“No-one ever told me that grief felt so like fear. I am not afraid, but the sensation is like being afraid. The same fluttering in the stomach, the same restlessness, the yawning. I keep on swallowing. At other times it feels like being mildly drunk or concussed. There is a sort of invisible blanket between the world and me.”
A Grief Observed. C.S. Lewis
One thing we can guarantee in our life is that we will grieve and experience loss at some time. It is a fact of life that neither our education system nor the material society in which we live acknowledge, nor do they help us prepare for this inevitable happening.
Grief comes in many forms and for many reasons. It is not just the loss of a loved one due to death, it can also be the grief of a lost love through divorce or separation. In fact some have said to me that the grieving through divorce or being abandoned can be greater than loss due to death as they feel that the person chooses to leave the relationship, unlike the dead person who usually does not choose this path.
It can come as quite a surprise to people who are suffering the loss of a loved (or indeed, unloved) member of the family, to realise that they have already mourned deeply in that particular relationship, long before the person died. They realise in death that the relationship they mourned never actually existed except in their hearts and dreams. Or perhaps the person they knew and loved was lost in the abyss of dementia.
We can mourn deeply the loss of a happy situation in life due to an illness changing the way we live or it can be due to a positive life-style change which can still mean leaving a way of life or people behind.
Elizabeth Kubler Ross wrote eloquently about grief and described the five stages as being
- Denial: this is the phase where there is a sense that the loss is not real and therefore seems impossible to accept.
- Anger: Bowlby describes this stage as “yearning and searching”. We are pre-occupied with the future we have lost and resentment with this loss can produce the anger that can come from fear. We may also appear obsessed with the person we have lost and constantly look for reminders of them.
- Bargaining: at this stage we are beginning to accept the changes in our lives along with the realisation that nothing will ever be as it was or as we imagined it could be. This can lead to hopelessness and despair as well as anger and questioning.
- Depression: the bargaining stage can lead to feelings of chaos and disorganisation which in turn can lead to a depression as we feel that life can never make sense again. We may withdraw from others too
- Acceptance: In this stage, grief does not go away nor is it fully resolved but it can recede to a hidden section of the brain and heart, where it continues to influence us but is not at the forefront of the mind. Re-organisation of our lives becomes a possibility.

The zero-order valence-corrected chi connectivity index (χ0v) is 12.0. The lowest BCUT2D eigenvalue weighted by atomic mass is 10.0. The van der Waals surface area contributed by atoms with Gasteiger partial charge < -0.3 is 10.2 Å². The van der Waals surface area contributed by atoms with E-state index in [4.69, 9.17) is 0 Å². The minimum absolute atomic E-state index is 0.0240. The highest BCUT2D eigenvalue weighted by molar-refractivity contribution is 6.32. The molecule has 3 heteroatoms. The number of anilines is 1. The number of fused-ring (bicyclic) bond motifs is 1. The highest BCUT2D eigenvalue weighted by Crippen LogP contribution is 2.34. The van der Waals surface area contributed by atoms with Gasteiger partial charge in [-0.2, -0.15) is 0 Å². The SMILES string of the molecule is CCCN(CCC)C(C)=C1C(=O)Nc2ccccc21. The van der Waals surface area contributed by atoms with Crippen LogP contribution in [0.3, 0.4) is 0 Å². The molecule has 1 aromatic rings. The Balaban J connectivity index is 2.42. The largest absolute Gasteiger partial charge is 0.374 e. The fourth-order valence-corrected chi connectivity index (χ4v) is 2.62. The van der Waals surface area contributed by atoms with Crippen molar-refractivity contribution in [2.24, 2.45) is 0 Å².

It becomes clear that while grief is unique to each individual, it is also omni-present in life. It takes on many forms and guises and each person has the right, indeed the need, to experience grief in their own way, whatever the cause.
Some can find themselves criticised when they behave in a way which others find unacceptable. It is extremely important that whatever our chosen way of grieving is, it is respected and honoured. As long as it does not cause harm to ourselves or others of course.
Counselling and therapy can be very useful at these times. I have found, without exception, that working with the process of grief, underlying issues have surfaced which have demanded our attention. It is not for anyone other than the sufferer to decide whether a path of in-depth exploration should be pursued, however it can be helpful to acknowledge its existence if only to understand the nature of this particular grief.
After sessions of individual therapy or counselling, it can be extremely beneficial to join a group for continuing support. I have known some people effectively use the support of the group as an adjunct to individual work; understanding without judgement is essential during this process of grief and self-discovery.
A supportive, sensitively facilitated group has proved to be both useful and successful in many situations. It can offer the individual a safe space to name their grief or to say the loved one’s name out loud without fear that they are, as they might believe, boring long-suffering family and friends. Or it can offer family and friends a greater understanding and comfort when someone close is diagnosed with a life changing illness as it supports the grieving process of lives completely changed.
Those around us are often at a loss for appropriate expressions of help and love and will sometimes not want to hear of our pain as they cannot “fix” it for us. Sitting with the person without feeling the need to find a solution or offer advice is a difficult stance for many.
A support group can help us understand and accept just how many forms of grief there are and how we all are entitled to the dignity of our own experience. A client once expressed to me how his inability to grieve resulted in a sense of isolation from the family as he did not even begin to experience his grief for 6 years after his father died.
Being kind, gentle and honest with ourselves is the pathway to acceptance of ourselves and our situation. Acceptance does not mean that we no longer hurt or care, it means that we have found a safe place within us to hold the love and the pain in equal balance so that we can once again find joy without guilt.